A son of my mother’s friend contacted me about a week ago. RISD was his dream school and his question for me was regarding his application essay topic. As if it were the only topic one could think of for an application essay, his topic had been very similar with mine; the cause of his ambition and his future goals with a degree from RISD. It reminded me of the time I wrote my RISD essay. What had I written about? Piecing scattered memories together, I faintly remembered. It was something about my goals to differentiate and accentuate the Asian aesthetics from that of the western to broaden the world’s cultural palette. Cheesy as it is, I wondered how I thought about that topic now, especially after having gone through two and a half years of RISD and all its liberal arts greatness. Inspired by this thought is my response.
Since the mid 20th century onwards, the world has experienced technology advancements at its maximum speed. Newer technologies allowed affordable goods and services to a wider demographic. The airports in the UK started reaching its full capacity as its passengers grew from 4 million in 1954 to what would be 228 million by the year 2005. As there is no such thing as a ‘happy-ending’ in reality, there were consequences. To name a few are pollution, importation of germs, and national security threats. Similarly, in the mid 19th century was the development of the sewer systems. In 1851, at the England’s Crystal Palace, exhibited and open for use to the public at a price of a penny were the world’s first flush toilets. It was revolutionary; a simple odorless way of discharging human waste. This led to a boom in usage of a vital resource; water. Yet again, consequences such as water contamination and water shortage were brought onto the table. Despite having solved some problems such as the spread of diseases and the inconvenience of disposing human waste, the solution had brought upon new problems. How are we presently dealing, if at all, with such problems? Are there any examples we can look towards? How can industrial design be a part of a solution and not a cause?
Objects are often studied in depth by anthropologists in the process of understanding a certain social group’s mindset. Meanings are imposed onto an object by both the user and the creator. Often times, these objects are used as a reference point to which one’s social acceptance and power are measured. In a westernized culture we know our combo meals from our course meals and dress pants from sweat pants. Identity is built upon one’s consumerist behavior and both the marketers and advertising agencies are very aware of this nature. The westernized society, viewing from the outside, has plainly created badges to show one’s power; a shirt with an alligator embroidered being more superior than the one with an eagle embroidered. Through extensive marketing and product placements wherever possible, these badges come as a lifestyle and not just a brand. Advertising industries impose on the western culture the idea that one has to both look like an elite and quack like an elite to be an elite. Such an ideal can be blamed for the $12.8 billion debt the U.S. consumers newly accumulated in the months of November and December just last year.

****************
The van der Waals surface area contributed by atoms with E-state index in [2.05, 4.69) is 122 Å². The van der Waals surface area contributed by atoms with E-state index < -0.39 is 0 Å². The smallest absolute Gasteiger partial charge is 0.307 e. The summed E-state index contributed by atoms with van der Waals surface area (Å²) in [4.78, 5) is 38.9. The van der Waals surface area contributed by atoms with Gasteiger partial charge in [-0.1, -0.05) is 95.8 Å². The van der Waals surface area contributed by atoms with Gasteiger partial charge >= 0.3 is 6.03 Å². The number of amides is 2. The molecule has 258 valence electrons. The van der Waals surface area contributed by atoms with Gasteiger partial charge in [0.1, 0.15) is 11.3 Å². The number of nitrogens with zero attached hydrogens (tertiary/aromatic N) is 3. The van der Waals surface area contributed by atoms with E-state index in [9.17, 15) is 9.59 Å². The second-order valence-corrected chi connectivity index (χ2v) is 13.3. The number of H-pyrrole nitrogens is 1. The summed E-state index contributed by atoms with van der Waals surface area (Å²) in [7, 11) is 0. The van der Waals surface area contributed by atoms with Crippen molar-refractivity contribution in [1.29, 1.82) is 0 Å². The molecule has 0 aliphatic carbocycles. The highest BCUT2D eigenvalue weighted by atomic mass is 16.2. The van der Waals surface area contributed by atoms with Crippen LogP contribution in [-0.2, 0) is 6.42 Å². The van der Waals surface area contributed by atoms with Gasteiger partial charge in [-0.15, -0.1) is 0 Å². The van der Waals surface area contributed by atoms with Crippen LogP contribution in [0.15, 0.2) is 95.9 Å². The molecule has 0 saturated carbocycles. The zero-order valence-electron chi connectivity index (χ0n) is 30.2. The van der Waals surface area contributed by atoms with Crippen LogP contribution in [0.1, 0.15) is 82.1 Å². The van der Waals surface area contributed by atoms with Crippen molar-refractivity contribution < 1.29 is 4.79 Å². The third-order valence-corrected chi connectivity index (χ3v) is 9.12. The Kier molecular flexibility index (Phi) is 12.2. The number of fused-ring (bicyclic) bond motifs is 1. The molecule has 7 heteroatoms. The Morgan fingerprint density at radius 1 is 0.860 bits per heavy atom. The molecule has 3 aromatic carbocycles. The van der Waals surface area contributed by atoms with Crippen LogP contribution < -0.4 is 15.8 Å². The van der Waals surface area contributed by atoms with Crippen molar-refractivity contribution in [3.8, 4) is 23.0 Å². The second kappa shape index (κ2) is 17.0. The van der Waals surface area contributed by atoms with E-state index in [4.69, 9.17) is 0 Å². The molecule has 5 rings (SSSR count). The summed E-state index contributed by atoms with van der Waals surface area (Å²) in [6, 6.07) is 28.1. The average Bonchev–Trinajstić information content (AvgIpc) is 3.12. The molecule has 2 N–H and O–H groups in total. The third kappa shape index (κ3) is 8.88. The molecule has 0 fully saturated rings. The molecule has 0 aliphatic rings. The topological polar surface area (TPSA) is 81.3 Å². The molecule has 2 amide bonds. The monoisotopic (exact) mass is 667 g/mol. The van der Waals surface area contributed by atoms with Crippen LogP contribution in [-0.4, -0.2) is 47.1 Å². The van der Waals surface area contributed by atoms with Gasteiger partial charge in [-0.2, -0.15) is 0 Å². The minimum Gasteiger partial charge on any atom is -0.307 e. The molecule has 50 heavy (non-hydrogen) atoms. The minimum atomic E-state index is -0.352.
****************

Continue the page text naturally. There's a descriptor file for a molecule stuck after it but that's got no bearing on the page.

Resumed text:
Left: Campaign by Ralph Lauren with the product placed in a setting that is both desirable and marketable. Right: Campaign by Brooks Brothers showcasing the 'type' of people who wear their clothing.
So as consumers pour $700 million in candle purchases and send $20 billion worth of gifts and cards to one another through the U.S. Postal Services, other nations are growing economically and starting to feel the desire to join in on the candle burning, badge earning, consumerist role play. Perhaps the current economic downfall is the result of both the outrageous spending culture of the western culture and the ever so growing consumerist culture of China – home to 1.3 billion. An apparent example is the booming market in the window industry in the Republic of Korea. Old styled housing and newly built apartments are utilizing windows that are an infusion of new technology with an aesthetic of the western culture. The rapid growth in sales of none traditional objects such as beds, window curtains, and shower curtains, have also started in the mid 20th century. Such phenomenon is a clear representation of the culture taking the western consumerist culture as its role model.
Left: retail space in a Korean Shopping Center of Who.A.U, a South Korean clothing brand. Right: retail space of American Eagle, an American brand.
The problem isn’t exactly what the consumer use but how many consumers use it. ‘in moderation’ is something we hear in almost everywhere. There definitely is a power in number and that power is never guaranteed to be spent for a good cause. Globalization has narrowed the scope of appreciated aesthetics and created a universal goal built on consumerist ideals. Too much of the world’s population have started to value much of the similar – none life elemental – resources and such scenario is undoubtedly going to bring consequences in equal or larger scale as that of the cause.
Aesthetics may be scoffed at by many industrial designers and is often left as a job for the ‘product designers’. But have they dismissed aesthetics as part of a function as well? Is coloring a medical device blue the only visual solution to calm a panicked patient? Aesthetics as a function can serve so much more than to help people create self-identity. It can create communal identity, which can eventually enrich the cultural palette and prevent everyone sprinting for the same resources, which otherwise would lead to depletion. It is time that designers take ancient designs as role models in their use of local materials and respect for communal identity.
Left: newly replaced french styled window in South Korea. Right: Korean traditional style frosted glass slide window.